Here is a quick video aabout the acorn bombardment at my home. I have heard similar stories from many parts of the US.
Before there were weather apps for your smartphone, Doppler radar, or the National Weather Service, our ancestors were busy observing their natural surroundings and noticed that animal behavior, clouds, and other elements of nature gave clues about the weather to come.
The result: weather folklore — sayings, rhymes and anecdotes that were passed down from generation to generation. Weather lore is one of our favorite subjects here at Farmers’ Almanac, and It’s been a reader favorite since our very first edition in 1818.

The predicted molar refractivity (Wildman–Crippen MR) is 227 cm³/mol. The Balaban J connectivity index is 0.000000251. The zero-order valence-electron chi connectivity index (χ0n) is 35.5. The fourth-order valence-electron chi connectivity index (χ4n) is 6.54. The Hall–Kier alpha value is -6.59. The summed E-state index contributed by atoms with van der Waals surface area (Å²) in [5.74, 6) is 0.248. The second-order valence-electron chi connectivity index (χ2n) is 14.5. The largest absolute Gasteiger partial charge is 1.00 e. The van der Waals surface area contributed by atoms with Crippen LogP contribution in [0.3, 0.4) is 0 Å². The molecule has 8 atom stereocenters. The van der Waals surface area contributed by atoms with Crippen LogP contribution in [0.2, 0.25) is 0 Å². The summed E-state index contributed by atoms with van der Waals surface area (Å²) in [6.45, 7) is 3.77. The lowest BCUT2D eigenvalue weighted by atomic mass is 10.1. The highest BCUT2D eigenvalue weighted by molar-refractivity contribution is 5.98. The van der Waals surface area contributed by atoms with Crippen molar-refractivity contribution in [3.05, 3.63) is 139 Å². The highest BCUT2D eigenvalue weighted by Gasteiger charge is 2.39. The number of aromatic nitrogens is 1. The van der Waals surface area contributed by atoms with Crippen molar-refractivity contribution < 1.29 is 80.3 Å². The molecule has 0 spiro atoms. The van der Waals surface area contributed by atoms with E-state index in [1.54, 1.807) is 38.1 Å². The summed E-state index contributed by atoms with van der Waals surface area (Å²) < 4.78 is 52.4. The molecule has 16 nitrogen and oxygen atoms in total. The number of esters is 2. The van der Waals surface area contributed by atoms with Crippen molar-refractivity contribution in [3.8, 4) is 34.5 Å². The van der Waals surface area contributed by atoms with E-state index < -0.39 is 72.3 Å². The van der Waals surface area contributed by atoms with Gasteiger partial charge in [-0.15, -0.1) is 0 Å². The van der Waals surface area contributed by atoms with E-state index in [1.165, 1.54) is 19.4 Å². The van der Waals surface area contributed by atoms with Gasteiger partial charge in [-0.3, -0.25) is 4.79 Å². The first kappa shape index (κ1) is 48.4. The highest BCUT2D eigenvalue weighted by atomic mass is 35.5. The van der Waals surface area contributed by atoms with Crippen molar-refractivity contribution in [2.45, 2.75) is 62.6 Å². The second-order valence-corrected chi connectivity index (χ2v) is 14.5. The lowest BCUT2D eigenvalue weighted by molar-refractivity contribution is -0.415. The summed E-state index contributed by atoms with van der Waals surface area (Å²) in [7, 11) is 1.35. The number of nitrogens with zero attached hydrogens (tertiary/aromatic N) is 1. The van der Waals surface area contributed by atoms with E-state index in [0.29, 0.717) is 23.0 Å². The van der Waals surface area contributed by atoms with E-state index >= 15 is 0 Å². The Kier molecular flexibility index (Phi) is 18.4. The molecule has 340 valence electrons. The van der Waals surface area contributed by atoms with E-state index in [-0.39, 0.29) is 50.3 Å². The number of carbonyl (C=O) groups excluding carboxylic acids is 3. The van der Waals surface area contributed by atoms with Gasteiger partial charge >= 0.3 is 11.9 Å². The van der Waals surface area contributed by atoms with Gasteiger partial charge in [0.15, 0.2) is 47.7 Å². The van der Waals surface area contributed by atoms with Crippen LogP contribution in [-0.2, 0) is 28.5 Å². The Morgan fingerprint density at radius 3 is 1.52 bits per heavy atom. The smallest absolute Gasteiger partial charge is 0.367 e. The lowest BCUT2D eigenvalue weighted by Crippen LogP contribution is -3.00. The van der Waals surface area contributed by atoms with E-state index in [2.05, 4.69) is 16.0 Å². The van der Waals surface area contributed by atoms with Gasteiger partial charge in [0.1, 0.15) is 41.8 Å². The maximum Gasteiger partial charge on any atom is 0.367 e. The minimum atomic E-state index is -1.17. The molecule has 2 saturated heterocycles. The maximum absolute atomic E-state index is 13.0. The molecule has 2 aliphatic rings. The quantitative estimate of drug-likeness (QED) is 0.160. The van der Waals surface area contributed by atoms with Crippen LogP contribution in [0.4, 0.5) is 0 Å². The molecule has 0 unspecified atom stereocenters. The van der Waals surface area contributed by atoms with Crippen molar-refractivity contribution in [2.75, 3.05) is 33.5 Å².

Below is a collection from our archives.
Is this saying about March true? We take a closer look at this bit of weather folklore.
Ever hear the weather lore: “Year of snow, crops will grow”? Think about it this way: Sub zero temperatures mean that snowfall is much lighter because there isn’t much water vapor in the air When temperatures are closer to 32 degrees Fahrenheit snowfall can be